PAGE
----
I will attempt to find out who the production company is and contact them,however I'm unsure how my employees will react to this? The hospital are obviously recieving revenue for this and will not want the 'boat rocking'. They envisage this as 'good' promotion for the hospital but as employees we feel it is an infringement of our privacy and could impede on our practice.
    One argument we put forward was the scenario of an employee who may have relocated to escape a violent/abusive relationship only to be found by their former partner by watching a tv programme. It would then not be difficult for that person to trace and locate their partner and restart harrassment etc...
     
    Posted: Dec 9, 2010 By: cajh Member since: Dec 9, 2010
    #3
  4. akirk

    akirk UKBF Legend

    2,214 576
    I think that you need to just be balanced in your approach.
    Write to your manager - you can't be sacked for that - if you are you retire on the proceeds of the unfair dismissal tribunal :) Unless you have within your contract that the NHS can include you in filming etc. then the production company will require a model release for any person where they are more than background in shot - that is yours to grant / with-hold.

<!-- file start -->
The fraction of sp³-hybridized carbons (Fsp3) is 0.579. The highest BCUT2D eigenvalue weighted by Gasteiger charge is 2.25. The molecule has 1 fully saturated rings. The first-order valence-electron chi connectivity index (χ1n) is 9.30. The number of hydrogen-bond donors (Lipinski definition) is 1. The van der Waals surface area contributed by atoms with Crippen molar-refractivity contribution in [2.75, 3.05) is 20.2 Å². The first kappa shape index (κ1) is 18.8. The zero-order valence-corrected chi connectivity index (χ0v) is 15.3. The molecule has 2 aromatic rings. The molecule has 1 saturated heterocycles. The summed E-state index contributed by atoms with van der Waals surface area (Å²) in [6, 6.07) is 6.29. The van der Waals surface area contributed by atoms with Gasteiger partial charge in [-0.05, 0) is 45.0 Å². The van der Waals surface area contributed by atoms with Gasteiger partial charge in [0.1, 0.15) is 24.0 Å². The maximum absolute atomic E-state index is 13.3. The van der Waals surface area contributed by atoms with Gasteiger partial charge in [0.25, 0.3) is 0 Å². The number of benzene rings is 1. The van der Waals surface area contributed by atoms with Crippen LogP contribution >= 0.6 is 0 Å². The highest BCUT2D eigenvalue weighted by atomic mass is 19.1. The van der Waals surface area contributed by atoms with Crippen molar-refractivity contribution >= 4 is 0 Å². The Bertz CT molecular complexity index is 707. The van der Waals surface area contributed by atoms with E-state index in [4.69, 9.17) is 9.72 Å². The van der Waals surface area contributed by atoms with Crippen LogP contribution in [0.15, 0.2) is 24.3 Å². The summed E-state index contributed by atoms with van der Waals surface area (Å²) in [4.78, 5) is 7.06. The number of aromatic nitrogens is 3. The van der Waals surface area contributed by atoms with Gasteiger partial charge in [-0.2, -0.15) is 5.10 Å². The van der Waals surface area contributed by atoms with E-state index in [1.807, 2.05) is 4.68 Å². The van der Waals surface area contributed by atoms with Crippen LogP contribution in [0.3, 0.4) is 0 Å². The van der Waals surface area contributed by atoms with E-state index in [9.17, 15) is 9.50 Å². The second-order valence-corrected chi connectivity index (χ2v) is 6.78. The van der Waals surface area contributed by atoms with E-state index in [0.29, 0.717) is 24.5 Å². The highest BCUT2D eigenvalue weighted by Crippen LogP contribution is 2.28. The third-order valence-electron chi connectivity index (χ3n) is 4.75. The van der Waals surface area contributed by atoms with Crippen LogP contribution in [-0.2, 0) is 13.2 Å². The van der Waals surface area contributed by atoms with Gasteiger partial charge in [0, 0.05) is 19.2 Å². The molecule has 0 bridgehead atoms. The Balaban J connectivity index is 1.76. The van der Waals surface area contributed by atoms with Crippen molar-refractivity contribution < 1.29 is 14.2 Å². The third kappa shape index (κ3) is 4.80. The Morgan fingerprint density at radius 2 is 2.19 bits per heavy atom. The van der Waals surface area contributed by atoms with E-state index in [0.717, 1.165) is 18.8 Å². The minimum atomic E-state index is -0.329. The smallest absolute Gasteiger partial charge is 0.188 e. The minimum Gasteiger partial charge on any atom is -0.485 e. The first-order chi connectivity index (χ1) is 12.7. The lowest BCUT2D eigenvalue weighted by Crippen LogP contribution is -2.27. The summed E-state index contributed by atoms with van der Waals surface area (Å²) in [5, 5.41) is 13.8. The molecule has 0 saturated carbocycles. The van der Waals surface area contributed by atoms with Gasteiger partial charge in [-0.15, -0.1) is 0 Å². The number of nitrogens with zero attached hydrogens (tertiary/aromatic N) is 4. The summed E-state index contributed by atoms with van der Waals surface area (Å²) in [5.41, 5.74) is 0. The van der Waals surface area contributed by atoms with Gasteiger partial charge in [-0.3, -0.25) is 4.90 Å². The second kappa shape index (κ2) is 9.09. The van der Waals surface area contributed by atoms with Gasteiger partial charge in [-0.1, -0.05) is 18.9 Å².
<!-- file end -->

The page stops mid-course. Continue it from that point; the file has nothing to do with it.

Don't worry about fictional scenarios - irrelevant - you don't object on principle which is what it sounds as though you wish to do - you can't stop the NHS allowing filming to take place, instead if there are any such scenarios, those individuals need to address the situation personally.

    you mention 'employees' what is your role that you have emloyees within the NHS? you might have staff you manage, but I don't see how you have employees... is there more to this than you are saying?

    I would suggest the following:

    every individual has the right to say no to commercial use of them on TV / graphics etc. however they do not have the right to say no if it is just news reporting...

    anything more complex I would suggest is not relevant to this forum - wrong place to discuss it...

    Alasdair
     
    Last edited: Dec 9, 2010
    Posted: Dec 9, 2010 By: akirk Member since: Jul 1, 2010
    #4